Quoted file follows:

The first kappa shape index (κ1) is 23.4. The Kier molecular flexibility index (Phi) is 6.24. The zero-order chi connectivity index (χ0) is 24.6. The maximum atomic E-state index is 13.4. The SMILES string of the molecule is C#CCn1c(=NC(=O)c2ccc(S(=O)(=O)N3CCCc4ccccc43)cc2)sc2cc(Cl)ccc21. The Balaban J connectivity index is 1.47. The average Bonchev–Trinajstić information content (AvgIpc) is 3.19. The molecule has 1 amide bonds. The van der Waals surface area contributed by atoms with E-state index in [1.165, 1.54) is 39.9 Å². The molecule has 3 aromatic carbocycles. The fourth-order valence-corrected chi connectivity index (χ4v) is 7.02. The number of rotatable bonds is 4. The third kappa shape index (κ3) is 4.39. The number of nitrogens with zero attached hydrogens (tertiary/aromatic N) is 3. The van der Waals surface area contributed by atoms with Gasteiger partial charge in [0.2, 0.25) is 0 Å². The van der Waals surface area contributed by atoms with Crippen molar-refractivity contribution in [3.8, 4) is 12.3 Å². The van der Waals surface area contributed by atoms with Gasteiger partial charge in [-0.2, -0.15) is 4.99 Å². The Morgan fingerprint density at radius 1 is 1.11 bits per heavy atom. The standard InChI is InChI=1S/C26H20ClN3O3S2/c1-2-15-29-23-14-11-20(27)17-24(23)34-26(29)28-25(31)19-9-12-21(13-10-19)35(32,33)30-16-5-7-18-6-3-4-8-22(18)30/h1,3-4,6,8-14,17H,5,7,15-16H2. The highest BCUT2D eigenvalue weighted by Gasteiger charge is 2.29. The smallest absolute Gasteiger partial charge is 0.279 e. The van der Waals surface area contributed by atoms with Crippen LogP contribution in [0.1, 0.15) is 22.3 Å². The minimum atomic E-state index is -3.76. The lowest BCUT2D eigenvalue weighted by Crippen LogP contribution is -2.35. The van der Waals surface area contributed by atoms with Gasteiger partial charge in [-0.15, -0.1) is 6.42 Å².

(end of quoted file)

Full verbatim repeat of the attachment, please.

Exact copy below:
The first kappa shape index (κ1) is 23.4. The Kier molecular flexibility index (Phi) is 6.24. The zero-order chi connectivity index (χ0) is 24.6. The maximum atomic E-state index is 13.4. The SMILES string of the molecule is C#CCn1c(=NC(=O)c2ccc(S(=O)(=O)N3CCCc4ccccc43)cc2)sc2cc(Cl)ccc21. The Balaban J connectivity index is 1.47. The average Bonchev–Trinajstić information content (AvgIpc) is 3.19. The molecule has 1 amide bonds. The van der Waals surface area contributed by atoms with E-state index in [1.165, 1.54) is 39.9 Å². The molecule has 3 aromatic carbocycles. The fourth-order valence-corrected chi connectivity index (χ4v) is 7.02. The number of rotatable bonds is 4. The third kappa shape index (κ3) is 4.39. The number of nitrogens with zero attached hydrogens (tertiary/aromatic N) is 3. The van der Waals surface area contributed by atoms with Gasteiger partial charge in [0.2, 0.25) is 0 Å². The van der Waals surface area contributed by atoms with Crippen molar-refractivity contribution in [3.8, 4) is 12.3 Å². The van der Waals surface area contributed by atoms with Gasteiger partial charge in [-0.2, -0.15) is 4.99 Å². The Morgan fingerprint density at radius 1 is 1.11 bits per heavy atom. The standard InChI is InChI=1S/C26H20ClN3O3S2/c1-2-15-29-23-14-11-20(27)17-24(23)34-26(29)28-25(31)19-9-12-21(13-10-19)35(32,33)30-16-5-7-18-6-3-4-8-22(18)30/h1,3-4,6,8-14,17H,5,7,15-16H2. The highest BCUT2D eigenvalue weighted by Gasteiger charge is 2.29. The smallest absolute Gasteiger partial charge is 0.279 e. The van der Waals surface area contributed by atoms with Crippen LogP contribution in [0.1, 0.15) is 22.3 Å². The minimum atomic E-state index is -3.76. The lowest BCUT2D eigenvalue weighted by Crippen LogP contribution is -2.35. The van der Waals surface area contributed by atoms with Gasteiger partial charge in [-0.15, -0.1) is 6.42 Å².